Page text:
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Enterprise Networking in LabVIEW 2

In the first installment of this blog series, we learned about how TCP can be used for 1:1 (unicast) communication and how TCP is a routable (can traverse the internet) protocol.  In this blog series, we learn about a focused use case for its counterpart UDP (User Datagram Protocol). The UDP protocol is known as a connection-less, best effort delivery protocol, unlike TCP, it contains no built-in error checking or high level functionality (e.g. connection setup/teardown). Example code included!

Although UDP lacks the connection-oriented functionality of TCP, it can traverse the internet/network often without issue.  Unlike TCP, n:n communication in UDP is significantly easier because of the lack of functionality.  UDP multicast, a method of n:n communication, can be likened to multiple people going in to known room and shouting at each other. The ‘room’ is identified using a multicast address and port. Valid multicast addresses are Class D addresses ( -; we’ll be using the locally (non routable) multicast address of and port 58431.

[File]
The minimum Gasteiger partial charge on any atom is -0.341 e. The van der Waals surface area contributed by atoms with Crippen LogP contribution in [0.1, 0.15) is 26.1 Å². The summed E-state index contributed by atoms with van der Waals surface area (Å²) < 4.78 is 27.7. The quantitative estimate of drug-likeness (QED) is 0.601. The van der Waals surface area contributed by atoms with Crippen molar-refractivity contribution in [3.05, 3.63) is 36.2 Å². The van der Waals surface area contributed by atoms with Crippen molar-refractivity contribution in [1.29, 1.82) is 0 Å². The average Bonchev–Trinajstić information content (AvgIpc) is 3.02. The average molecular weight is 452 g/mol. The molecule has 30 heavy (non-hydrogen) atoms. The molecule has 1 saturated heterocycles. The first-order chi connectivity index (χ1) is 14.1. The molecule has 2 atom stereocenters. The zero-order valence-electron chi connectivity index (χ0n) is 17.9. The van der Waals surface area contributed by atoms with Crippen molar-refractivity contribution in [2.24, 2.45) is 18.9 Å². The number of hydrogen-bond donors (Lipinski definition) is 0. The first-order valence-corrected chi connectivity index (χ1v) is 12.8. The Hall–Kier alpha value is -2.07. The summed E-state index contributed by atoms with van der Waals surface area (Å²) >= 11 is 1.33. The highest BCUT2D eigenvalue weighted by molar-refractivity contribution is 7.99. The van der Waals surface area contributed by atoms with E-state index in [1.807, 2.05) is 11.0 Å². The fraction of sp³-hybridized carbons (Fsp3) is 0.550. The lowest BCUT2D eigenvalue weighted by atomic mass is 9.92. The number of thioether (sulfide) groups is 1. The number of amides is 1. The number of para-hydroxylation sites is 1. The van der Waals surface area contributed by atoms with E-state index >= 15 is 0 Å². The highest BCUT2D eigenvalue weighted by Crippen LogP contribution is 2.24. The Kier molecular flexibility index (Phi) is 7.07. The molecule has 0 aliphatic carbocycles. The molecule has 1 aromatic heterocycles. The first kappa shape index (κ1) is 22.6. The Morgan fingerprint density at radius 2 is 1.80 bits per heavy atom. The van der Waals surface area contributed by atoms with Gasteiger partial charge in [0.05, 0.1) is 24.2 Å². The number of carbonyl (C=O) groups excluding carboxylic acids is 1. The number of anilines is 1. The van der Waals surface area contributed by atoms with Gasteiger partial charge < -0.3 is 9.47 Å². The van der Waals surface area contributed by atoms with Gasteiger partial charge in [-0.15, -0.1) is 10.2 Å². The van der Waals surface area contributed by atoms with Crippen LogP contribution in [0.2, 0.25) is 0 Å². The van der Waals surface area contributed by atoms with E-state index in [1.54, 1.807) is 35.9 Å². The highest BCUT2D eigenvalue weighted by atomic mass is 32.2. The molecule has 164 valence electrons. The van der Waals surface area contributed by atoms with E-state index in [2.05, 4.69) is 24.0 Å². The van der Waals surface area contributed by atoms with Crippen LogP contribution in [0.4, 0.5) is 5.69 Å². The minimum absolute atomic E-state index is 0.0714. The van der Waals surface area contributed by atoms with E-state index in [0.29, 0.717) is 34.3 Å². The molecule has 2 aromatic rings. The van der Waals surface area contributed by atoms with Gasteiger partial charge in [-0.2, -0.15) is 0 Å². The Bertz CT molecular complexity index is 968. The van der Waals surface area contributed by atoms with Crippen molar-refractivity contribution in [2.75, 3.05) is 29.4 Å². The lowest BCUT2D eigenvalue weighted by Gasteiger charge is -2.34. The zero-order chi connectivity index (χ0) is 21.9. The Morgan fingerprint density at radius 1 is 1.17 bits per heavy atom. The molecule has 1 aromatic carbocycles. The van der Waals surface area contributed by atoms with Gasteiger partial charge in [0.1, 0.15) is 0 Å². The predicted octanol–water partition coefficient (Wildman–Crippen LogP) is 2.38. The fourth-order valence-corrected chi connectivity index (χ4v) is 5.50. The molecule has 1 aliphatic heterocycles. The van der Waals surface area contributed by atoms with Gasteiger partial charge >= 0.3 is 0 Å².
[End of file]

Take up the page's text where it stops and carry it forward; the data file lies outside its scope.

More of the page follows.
Unfortunately, due to UDPs lack of high level functionality, there are problems that may need to be resolved depending on your implementation:

  • How to identify the destination of messages broadcasted
  • How to know if a message was received
  • How to reconstruct data from multiple messages
  • How to respond if no response or acknowledgement received in a timely manner

Utilizing UDP, especially UDP multicast, will often require that you re-implement some TCP functionality. The example below shows a specific use case in which UDP multicast can be used on a local network to identify endpoints. Often static IP addresses are used to avoid this, but static IP addresses are not scalable.


The packet is designed using cues from TCP, the start preamble and stop suffix help identify when a packet begins and end, while the frame data and message id help identify what kind of message and if multiple messages are being received what order the data should be reconstructed in.

VI Snippet showing a conversion of a packet (string) into a cluster.

VI Snippet showing conversion of a cluster into a packet (string).

This VI is used to encode/decode packets and verify the checksum when received.

VI Snippet showing the diagram of a UDP endpoint.

Using 'launch.vi' the example, multiple copies of this VI can be run and configured to demonstrate udp multicast operations on the primary network adapter. Example code can be downloaded here.

This kind of UDP implementation can be used for auto-detection of network endpoints spanning multiple networks where there are no static IP addresses assuming that UDP multicast routing is enabled and all of the endpoints are accessible. In the next installment of this blog series, we will develop a solution for advanced 1:N communication using the Transmission Control Protocol.